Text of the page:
Saturday, 14 February 2009

Christmas Stray

I have been debating with myself about posting the following. The dog a German Shepard cross is a Christmas dumped dog. He was tied up and brought in a couple of days after Christmas day by the dog wardens. The vet checked him then asked me to put him down on humane grounds as he was in pain.
He had a lovely temperament, he licked the nurses hands who was holding him then gave me a final calm look as life faded from him when l injected him.

I think there may be 2 reasons for him to have been dumped, there could be others but this seems to me the main 2 reasons:
(1) I do wonder if he was owned by an elderly person, family visited and did not like the “smelly dog”. They made an excuse and got rid of him, probably by telling the relative they would take him to the vet to be “put out of his misery”, then saved the money it would have cost at the vet's by dumping him.

Often old people have dogs and cats that end up in a state. They are scared to ask for help and or can not afford it. If you do know someone that is elderly then offer to help clip nails (if you feel confident enough) or even groom or walk the pet if they need help.
If you see a problem then contact the charities and local vets ask what their policies are regarding helping the elderly, some vets may be willing to do things on a pre-payment so a few pounds a week to build up a help pot.
Basics like nails and anal glands are nurse’s jobs and if it is a special case they are often happy to do that as a free clinic.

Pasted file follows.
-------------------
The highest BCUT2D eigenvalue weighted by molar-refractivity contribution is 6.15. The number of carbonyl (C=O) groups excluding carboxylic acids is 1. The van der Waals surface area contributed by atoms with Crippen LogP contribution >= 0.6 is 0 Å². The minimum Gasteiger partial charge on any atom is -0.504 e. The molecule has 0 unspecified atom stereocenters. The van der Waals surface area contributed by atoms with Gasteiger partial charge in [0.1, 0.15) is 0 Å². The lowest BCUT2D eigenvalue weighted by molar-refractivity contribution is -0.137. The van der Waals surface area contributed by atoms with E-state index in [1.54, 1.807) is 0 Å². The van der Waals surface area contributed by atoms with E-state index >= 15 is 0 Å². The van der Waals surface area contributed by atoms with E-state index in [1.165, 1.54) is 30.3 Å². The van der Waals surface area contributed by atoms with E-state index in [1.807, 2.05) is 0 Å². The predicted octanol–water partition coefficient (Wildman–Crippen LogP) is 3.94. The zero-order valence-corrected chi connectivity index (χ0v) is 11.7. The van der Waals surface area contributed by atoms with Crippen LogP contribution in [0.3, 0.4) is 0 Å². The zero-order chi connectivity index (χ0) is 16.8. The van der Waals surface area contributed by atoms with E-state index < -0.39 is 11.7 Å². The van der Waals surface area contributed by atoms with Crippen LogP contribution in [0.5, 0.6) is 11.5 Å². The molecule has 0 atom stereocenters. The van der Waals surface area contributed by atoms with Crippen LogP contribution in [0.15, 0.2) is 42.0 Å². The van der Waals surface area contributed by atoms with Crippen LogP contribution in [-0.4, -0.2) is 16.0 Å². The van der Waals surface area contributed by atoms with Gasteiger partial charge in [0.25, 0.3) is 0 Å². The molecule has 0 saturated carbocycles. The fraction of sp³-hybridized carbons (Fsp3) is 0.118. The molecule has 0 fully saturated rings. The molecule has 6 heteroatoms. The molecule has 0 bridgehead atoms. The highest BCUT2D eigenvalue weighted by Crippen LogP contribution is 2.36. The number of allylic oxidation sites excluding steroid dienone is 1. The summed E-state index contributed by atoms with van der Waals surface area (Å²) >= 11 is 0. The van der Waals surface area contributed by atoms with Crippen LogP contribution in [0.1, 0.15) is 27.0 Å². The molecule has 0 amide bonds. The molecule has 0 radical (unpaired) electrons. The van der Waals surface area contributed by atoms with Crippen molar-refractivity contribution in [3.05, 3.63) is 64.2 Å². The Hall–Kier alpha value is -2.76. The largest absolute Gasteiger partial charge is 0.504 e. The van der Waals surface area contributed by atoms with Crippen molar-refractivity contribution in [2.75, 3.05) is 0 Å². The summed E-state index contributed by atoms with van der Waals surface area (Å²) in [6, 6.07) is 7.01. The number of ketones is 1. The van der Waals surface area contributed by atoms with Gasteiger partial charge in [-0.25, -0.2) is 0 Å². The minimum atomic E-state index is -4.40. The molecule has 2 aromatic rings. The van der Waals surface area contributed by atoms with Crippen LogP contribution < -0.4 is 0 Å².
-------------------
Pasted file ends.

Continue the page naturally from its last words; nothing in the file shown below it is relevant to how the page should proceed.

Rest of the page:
(2) I may be totally wrong about the dog and he is owned by the same people that dumped him. He became a Christmas casualty because a new puppy had his place.

For the second problem especially, if there was a tighter control on breeding and owning, then a lot of this would be brought under control. It could be self financing if a large enough amount was paid to own and or breed. Special rates could be brought in for elderly people as animals are often a vital part of their mental and physical health.

I am afraid though that animals like this and also healthy animals young or old will continue until a politician steps up to the bat, and brings animal ownership and breeding under control, and people start to see pet owning as an honour and not a right.

Close up of the tumour

The tumour was situated under the front leg.


joker the lurcher said...

that picture is shocking. how can someone not have helped the poor creature before now?

Auntie Jane said...

Heart-breaking. I don't know what to add..? There are so many dreadfully sad tales about unwanted dogs.

Dave the Dog said...

At first I thought you were being overly kind regarding ownership but then I saw the photo's!

Yes, it does look like an elderly persons case doesn't it.

It doesn't excuse 'whoever' dumped him though.

I promised myself I'd not swear so I'm biting my tongue.

Vetnurse said...

That's my feelings as well Dave. I added the other part but just has the old persons dog feel about it.

And if it was an old persons dog then there is several things probably going on.
Worried about money/cost.
About what someone would do to them.